The current bounty of available IT certifications boosts the odds you can find a certification that’s exactly what you need, or at least somewhere in the ballpark. It also creates a bit of credential chaos: How can potential employers know what a particular certification signifies? And how can they confirm that yours is current and valid?
For some recruiters and employers, scrutinizing a certification is just too much work, especially when screening a large collection of resumes. They may never have heard of your certification, or be uncertain exactly what it means. Perhaps most crucially, they may not know how to verify that you actually have it. It’s so much simpler to ignore a certification, as if it isn’t even there, and rely on other indicators. Boo. Hiss! You earned that cert, and you deserve all the benefits, including the resume boost.
If you’re thinking that a central registry of certifications might solve a lot of problems, then you’re not alone, but efforts to pull that off have languished. It’s extremely political — who gets to define and run it, who can/will participate, etc. — and very technical. Imagine specifying data formats and keeping properly formatted data flowing and updated from hundreds, or even thousands, of certification organizations.
It’s a lot of teamwork and cooperation to expect from cutthroat competitors, even for the benefit of the IT pros they share. Take a peek at the Information Technology Certification Council’s (ITCC) TechCert Registry as an example. Ever heard of it? Chances are your average tech recruiter hasn’t — and the registry was launched in 2010.
Digital badging and Mozilla’s Open Badge Infrastructure (OBI) may be just what the career doctor ordered to help solve this thorny problem. The OBI is a freshly minted standard that lays out a universal badging system designed to:
— Clearly communicate the meaning of a credential and the rigor behind it
— Validate that the credential is current and held by a particular individual
— Do so with one click
A digital badge is a graphic that you can add to your social media profiles, e-mail signature, digital resume, or anywhere else you’d like to show it off. You’ve no doubt seen them propagating around the web, and maybe you already have a collection of your own. The open badge initiative catapults digital badges from eye candy and into meaningful career tool.
An open badge contains metadata about itself embedded into the PNG file in JSON format. When someone clicks on it, all that stuff that was previously too much trouble to look up instantly appears via the associated link. Now a recruiter, or any other interested party, has one-click access to what your certification signifies, as well as verification that you currently hold it.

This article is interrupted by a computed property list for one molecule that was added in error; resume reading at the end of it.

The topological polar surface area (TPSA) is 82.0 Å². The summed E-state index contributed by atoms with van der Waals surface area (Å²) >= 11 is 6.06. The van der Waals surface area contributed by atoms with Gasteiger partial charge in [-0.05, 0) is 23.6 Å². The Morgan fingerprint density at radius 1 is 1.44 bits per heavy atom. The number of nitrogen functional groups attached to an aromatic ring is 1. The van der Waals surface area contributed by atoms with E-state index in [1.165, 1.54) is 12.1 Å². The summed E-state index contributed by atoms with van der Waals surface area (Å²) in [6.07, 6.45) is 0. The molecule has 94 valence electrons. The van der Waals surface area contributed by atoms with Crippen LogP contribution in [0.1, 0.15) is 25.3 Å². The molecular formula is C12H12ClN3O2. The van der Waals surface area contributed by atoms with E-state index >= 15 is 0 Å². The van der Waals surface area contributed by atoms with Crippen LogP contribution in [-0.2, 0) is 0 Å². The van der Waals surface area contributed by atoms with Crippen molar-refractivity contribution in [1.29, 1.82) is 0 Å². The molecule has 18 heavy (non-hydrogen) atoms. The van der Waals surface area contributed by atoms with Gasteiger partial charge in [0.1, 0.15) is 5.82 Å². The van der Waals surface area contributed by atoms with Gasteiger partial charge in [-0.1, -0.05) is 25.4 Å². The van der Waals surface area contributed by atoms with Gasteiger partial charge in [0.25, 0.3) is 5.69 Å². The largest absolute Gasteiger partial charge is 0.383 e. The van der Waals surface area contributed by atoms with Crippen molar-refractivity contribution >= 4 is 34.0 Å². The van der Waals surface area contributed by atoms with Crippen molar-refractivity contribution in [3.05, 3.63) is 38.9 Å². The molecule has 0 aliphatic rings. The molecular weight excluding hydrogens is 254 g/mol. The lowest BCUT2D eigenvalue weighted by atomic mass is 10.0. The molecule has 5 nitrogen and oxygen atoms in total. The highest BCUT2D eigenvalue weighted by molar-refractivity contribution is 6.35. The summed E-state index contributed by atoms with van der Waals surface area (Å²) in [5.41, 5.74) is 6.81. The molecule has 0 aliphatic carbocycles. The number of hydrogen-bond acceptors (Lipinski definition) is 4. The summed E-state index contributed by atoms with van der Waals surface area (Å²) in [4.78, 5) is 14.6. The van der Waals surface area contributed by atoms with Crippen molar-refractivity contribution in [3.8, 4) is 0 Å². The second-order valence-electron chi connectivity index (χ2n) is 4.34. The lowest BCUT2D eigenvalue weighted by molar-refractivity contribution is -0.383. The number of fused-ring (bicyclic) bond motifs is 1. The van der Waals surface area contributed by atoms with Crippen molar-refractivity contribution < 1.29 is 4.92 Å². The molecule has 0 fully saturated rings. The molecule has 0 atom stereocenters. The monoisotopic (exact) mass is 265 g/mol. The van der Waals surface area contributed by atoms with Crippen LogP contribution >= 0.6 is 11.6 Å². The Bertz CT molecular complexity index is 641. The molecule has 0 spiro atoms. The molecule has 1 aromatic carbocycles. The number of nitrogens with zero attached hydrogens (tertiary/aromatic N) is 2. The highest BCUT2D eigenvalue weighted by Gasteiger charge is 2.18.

Open badges are the most visible portion of the decentralized Open Badges Infrastructure, which includes free, open source API for badge issuers and tools for managing, verifying, and displaying badges. It’s young, and still a bit rough around the edges, but offers substantial promise for increasing the value of IT certifications by clearing away some of the confusion surrounding them.
In early April, ISACA began providing open badges to individuals who have earned its popular Certified Information Systems Auditor (CISA), Certified Information Security Manager (CISM), Certified in the Governance of Enterprise IT (CGEIT) and/or Certified in Risk and Information Systems Control (CRISC) certifications. Clicking on an ISACA open badge verifies the certification, qualifications, and the process to earn it.
Expect more certification vendors to follow suit. It’s an open standard with a growing supply of associated open source tools, so anyone can self-implement. ISACA chose to embrace the premise but wanted to let someone else handle the technical details by utilizing Pearson VUE’s new Acclaim service.
The conundrum of sorting out and verifying credentials isn’t specific to IT certification, and neither is the use of Open Badges. Because it’s a need that crosses industries, there’s a strong probability of the kinks getting worked out, followed by widespread adoption of a digital credentialing ecosystem. That’s a very good thing, because it’s adoption and maturation rate could stand to be accelerated.
The mere fact that something has an open badge associated with it doesn’t necessarily mean anything, as far as merit, because open badges can be created for virtually any purpose, and with virtually any degree of rigor. The open badge infrastructure, however, introduces the potential to have vital information about a credential and its holder just one painless click away. Even an extremely busy recruiter or potential employer has time for one click.